MLB Pipeline ranks Haskin as the No. 17 prospect in the organization. Injuries have slowed his progression.
The Rule 5 draft is Dec. 6 to close out the Winter Meetings in Nashville.
The non-tender deadline arrives on Friday for players eligible for arbitration. The Orioles have 17 on that list, including outfielder Sam Hilliard, claimed off waivers from the Braves.
Pitcher Tyler Wells and outfielder Ryan McKenna reached Super 2 status, according to a story posted by the Associated Press on Nov. 3. The cutoff was set at two years and 118 days of major league service time.
Here’s the full list again, which MLBTradeRumors published in October, though Hilliard was among the Braves players prior to the waiver claim:
The Orioles could reach agreements on contracts to avoid a hearing or keep negotiating with tendered players before exchanging figures on Jan. 12.
They offered contracts to all six arbitration-eligible players last year: Santander, Mullins, Hays, Mateo, Tate and pitcher Austin Voth.
Update: Henderson was selected by the BBWAA as the AL’s Rookie of the Year, receiving all 30 first-place votes. Bibee was second with 67 points, followed by Casas with 25.
Hall of Famer Cal Ripken Jr. announced the winner. He received the award in 1982.
"It's really special, especially just one of the best to ever do it," Henderson said. "Him taking time out of his day to do this, and coming into the clubhouse and stuff and chatting with me, it's been pretty special to have a guy like that. I can't thank him enough for everything he's done and looking forward to many conversations with him."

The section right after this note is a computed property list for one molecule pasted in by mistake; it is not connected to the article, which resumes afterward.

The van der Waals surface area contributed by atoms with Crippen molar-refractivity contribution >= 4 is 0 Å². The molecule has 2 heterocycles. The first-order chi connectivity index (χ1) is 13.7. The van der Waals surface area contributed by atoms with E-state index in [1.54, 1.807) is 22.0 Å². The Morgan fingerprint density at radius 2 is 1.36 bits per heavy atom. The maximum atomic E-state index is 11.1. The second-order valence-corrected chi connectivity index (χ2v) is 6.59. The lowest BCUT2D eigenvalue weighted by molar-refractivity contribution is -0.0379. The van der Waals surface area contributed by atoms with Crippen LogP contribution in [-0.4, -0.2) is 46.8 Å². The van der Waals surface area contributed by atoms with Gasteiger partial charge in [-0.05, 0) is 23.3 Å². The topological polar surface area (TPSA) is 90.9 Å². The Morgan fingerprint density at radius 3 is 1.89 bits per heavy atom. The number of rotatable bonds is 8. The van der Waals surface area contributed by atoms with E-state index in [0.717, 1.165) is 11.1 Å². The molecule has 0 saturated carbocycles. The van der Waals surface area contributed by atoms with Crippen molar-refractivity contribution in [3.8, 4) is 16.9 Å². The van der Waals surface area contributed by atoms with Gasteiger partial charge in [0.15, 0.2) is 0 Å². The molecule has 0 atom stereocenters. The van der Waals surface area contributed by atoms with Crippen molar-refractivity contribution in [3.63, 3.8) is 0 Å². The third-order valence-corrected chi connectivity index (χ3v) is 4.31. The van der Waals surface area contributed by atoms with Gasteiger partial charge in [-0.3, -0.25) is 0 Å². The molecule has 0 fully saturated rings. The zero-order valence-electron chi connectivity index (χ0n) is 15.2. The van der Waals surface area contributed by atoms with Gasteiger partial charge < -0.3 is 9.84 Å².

Jung was fourth in voting with 16 points, followed by the Astros’ Yanier Díaz (six), the Red Sox’s Masataka Yoshida (three), the Twins’ Edouard Julien (two) and the Yankees’ Anthony Volpe (one).
The Orioles will receive an extra first-round draft pick through the Prospect Promotion Incentive.
Henderson, the 13th unanimous AL Rookie of the Year, hit .189/.348/.311 the first month and .213/.315/.425 in May, but his talent and work ethic took over, making the rest of his season historic.
I had Henderson, Casas and Bibee on my ballot.
“It’s pretty cool, especially just having my name etched up there with Cal and Gregg Olson,” Henderson said in a video call with local media. “It’s pretty cool to be able to say that, especially being from a small town. It was something that was on my mind, but I just went out there and tried to play as hard as I could each and every day. Felt like I had a good shot if I just went out and did that.”
Asked what he's most proud of beyond his numbers, Henderson said, "For me, it's getting through that beginning part and then just honestly staying consistent for the rest of the season. Being able to get through that little struggle in the beginning was honestly the biggest thing for me because some guys can get caught up in that and just have a really hard time getting over it. But I'm very thankful that the Orioles let me go through it and make it through it, and being able to put a good year together."
Henderson said he's always had a calm demeanor, which enabled him to maintain his confidence and composure.
"And just really play with my hair on fire whenever I get in between the lines," he said.
"I just felt like this is where I belonged ever since I've been here," he said. "Ever since I've played ball at a young age, this is what I wanted to do. So, when I got here, it was honestly just going out there and letting myself take over."
Diamondbacks outfielder Corbin Carroll was the unanimous winner in the National League, only the fifth time it's happened in both leagues. They were teammates on a 2018 showcase team and became friends.
"We both swapped jerseys when we went and played in Arizona," Henderson said, "so being able to have that and both winning Rookie of the Year is something pretty special."